Producer responsibility is a central part of Swedish environmental policy. It is an important instrument for achieving our environmental goals. However, the government has announced the abolition of producer responsibility for paper and newspaper producers. The responsibility for recycling newspapers, flyers and other printed matter instead falls on the municipalities. In the end, it is the households that have to pay, but also the environment.
The Government’s statement means that we are abandoning the environmental law principle that the polluter must pay, which the production responsibility is a clear expression of. It nullifies the whole idea that whoever puts and be on the market can also ensure that it can be recycled. This makes the transition to a circular economy impossible, as consumers can hardly afford manufacturing processes and material choices. It can have devastating consequences and is definitely not a sustainable policy.
Scrapping the producer’s responsibility for recycled paper is a bad proposal from every conceivable angle. Financially, it will be expensive for the municipalities to organize collection and recycling in a short time. Environmentally, it is risky, as no requirements are placed on manufacturers to use the recycled raw material. Socially, it will have negative consequences for the households with the worst finances, when the municipalities are forced to raise the waste tariff – it hits blindly and also affects those who do not have a subscription to paper newspapers and who have renounced direct advertising. Calculations from Avfall Sverige show that it will cost an average household between SEK 150 and 250 per year, in sparsely populated areas the bill can end up at just over SEK 500.
A revoked producer responsibility also upsets the idea of what is municipal activity. The paper producers and newspaper makers say that the market for recycled paper is too bad: now municipalities are forced to become players in this particular market, which is far from their core mission and a bad deal that will burden households financially.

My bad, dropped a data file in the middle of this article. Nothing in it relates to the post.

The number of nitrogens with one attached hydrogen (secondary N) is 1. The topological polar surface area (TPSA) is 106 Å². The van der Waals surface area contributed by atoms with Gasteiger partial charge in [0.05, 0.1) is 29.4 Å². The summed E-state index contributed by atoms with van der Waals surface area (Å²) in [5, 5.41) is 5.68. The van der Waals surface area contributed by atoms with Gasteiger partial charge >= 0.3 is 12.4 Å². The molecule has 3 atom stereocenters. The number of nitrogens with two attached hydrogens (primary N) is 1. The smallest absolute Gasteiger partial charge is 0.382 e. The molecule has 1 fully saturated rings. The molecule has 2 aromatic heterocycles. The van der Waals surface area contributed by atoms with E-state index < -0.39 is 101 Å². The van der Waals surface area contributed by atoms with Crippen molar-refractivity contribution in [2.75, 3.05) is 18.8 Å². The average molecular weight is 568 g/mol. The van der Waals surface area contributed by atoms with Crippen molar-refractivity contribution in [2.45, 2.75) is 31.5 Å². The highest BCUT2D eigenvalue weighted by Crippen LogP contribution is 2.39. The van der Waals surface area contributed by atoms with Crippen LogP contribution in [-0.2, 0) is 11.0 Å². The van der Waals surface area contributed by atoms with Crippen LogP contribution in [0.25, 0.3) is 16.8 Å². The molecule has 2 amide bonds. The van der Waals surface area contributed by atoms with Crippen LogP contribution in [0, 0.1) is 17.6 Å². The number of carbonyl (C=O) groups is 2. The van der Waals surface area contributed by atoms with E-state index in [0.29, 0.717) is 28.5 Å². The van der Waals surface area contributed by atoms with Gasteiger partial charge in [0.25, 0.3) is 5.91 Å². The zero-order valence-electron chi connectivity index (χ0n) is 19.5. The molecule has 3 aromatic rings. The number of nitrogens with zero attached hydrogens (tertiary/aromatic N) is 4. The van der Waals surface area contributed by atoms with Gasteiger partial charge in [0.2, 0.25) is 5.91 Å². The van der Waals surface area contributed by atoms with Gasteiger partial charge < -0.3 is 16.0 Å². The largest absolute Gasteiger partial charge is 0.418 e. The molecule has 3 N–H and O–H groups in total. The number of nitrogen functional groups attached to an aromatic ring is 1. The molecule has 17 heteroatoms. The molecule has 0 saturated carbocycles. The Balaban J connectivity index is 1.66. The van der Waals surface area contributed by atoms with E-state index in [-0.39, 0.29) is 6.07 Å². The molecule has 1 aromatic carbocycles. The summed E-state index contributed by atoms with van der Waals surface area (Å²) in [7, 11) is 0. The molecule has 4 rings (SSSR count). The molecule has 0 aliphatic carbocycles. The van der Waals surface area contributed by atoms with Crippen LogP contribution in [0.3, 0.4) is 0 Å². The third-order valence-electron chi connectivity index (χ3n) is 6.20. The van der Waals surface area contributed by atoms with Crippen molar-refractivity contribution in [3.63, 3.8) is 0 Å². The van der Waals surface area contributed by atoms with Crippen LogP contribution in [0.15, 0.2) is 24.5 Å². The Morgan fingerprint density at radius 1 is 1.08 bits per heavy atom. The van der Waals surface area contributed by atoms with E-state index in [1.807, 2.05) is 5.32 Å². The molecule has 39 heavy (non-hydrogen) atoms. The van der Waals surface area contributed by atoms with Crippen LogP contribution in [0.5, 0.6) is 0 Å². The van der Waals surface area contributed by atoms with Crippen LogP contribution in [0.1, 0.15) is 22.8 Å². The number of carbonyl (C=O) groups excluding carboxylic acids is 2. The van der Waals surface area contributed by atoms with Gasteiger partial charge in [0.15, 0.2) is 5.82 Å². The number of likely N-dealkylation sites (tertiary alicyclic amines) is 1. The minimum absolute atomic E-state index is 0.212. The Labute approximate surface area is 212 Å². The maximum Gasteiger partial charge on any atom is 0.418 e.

According to the government, the purpose of the decision to solve the economic challenges that many newspapers face is, but it has problems completely different measures. In other words, a government with a clear focus on environmental and climate work conducts media policy at the expense of the environment. Producer responsibility is sacrificed – one of the most basic principles in environmental work, to save newspapers and the paper industry. It is not a sound environmental policy. Costs for maintaining the state’s media policy are thus transferred to municipalities and households. The municipal waste tariff is now seen as an instrument to cover costs in the state budget.
Achieving the environmental and climate goals is one of the biggest challenges we have. Producer responsibility has for decades been a tool to achieve them: It should not be confused with media policy and the issue of democracy and media survival. We cannot allow producer responsibility to be dismantled. It is needed to be able to create a sustainable society.
Muharrem Demirok (C),
municipal councilor, Linköping municipality
Gösta Gustavsson (C),
Chairman, Tekniska verken i Linköping AB